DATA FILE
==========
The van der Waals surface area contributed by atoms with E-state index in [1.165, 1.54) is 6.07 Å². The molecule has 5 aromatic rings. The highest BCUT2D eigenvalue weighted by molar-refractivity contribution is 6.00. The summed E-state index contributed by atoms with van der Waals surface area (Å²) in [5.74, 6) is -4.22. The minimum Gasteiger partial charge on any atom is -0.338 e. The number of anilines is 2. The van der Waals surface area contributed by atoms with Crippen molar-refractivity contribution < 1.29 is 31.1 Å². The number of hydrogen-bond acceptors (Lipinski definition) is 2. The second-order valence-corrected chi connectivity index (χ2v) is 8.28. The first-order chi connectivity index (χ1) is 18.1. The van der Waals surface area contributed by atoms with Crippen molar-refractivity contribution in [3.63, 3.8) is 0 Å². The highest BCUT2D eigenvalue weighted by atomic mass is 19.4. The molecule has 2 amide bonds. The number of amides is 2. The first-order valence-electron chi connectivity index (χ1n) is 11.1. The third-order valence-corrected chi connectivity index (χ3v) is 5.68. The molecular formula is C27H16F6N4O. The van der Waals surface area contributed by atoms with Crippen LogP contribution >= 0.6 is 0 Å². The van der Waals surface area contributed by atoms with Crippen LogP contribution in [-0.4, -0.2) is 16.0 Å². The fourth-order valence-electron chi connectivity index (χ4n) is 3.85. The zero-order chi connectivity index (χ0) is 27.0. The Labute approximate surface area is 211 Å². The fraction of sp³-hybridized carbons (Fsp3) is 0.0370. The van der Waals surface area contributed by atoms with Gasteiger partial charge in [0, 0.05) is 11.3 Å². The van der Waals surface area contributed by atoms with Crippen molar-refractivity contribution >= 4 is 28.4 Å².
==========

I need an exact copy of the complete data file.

The van der Waals surface area contributed by atoms with E-state index in [1.165, 1.54) is 6.07 Å². The molecule has 5 aromatic rings. The highest BCUT2D eigenvalue weighted by molar-refractivity contribution is 6.00. The summed E-state index contributed by atoms with van der Waals surface area (Å²) in [5.74, 6) is -4.22. The minimum Gasteiger partial charge on any atom is -0.338 e. The number of anilines is 2. The van der Waals surface area contributed by atoms with Crippen molar-refractivity contribution < 1.29 is 31.1 Å². The number of hydrogen-bond acceptors (Lipinski definition) is 2. The second-order valence-corrected chi connectivity index (χ2v) is 8.28. The first-order chi connectivity index (χ1) is 18.1. The van der Waals surface area contributed by atoms with Crippen molar-refractivity contribution in [3.63, 3.8) is 0 Å². The highest BCUT2D eigenvalue weighted by atomic mass is 19.4. The molecule has 2 amide bonds. The number of amides is 2. The first-order valence-electron chi connectivity index (χ1n) is 11.1. The third-order valence-corrected chi connectivity index (χ3v) is 5.68. The molecular formula is C27H16F6N4O. The van der Waals surface area contributed by atoms with Crippen LogP contribution >= 0.6 is 0 Å². The van der Waals surface area contributed by atoms with Crippen LogP contribution in [-0.4, -0.2) is 16.0 Å². The fourth-order valence-electron chi connectivity index (χ4n) is 3.85. The zero-order chi connectivity index (χ0) is 27.0. The Labute approximate surface area is 211 Å². The fraction of sp³-hybridized carbons (Fsp3) is 0.0370. The van der Waals surface area contributed by atoms with Gasteiger partial charge in [0, 0.05) is 11.3 Å². The van der Waals surface area contributed by atoms with Crippen molar-refractivity contribution >= 4 is 28.4 Å².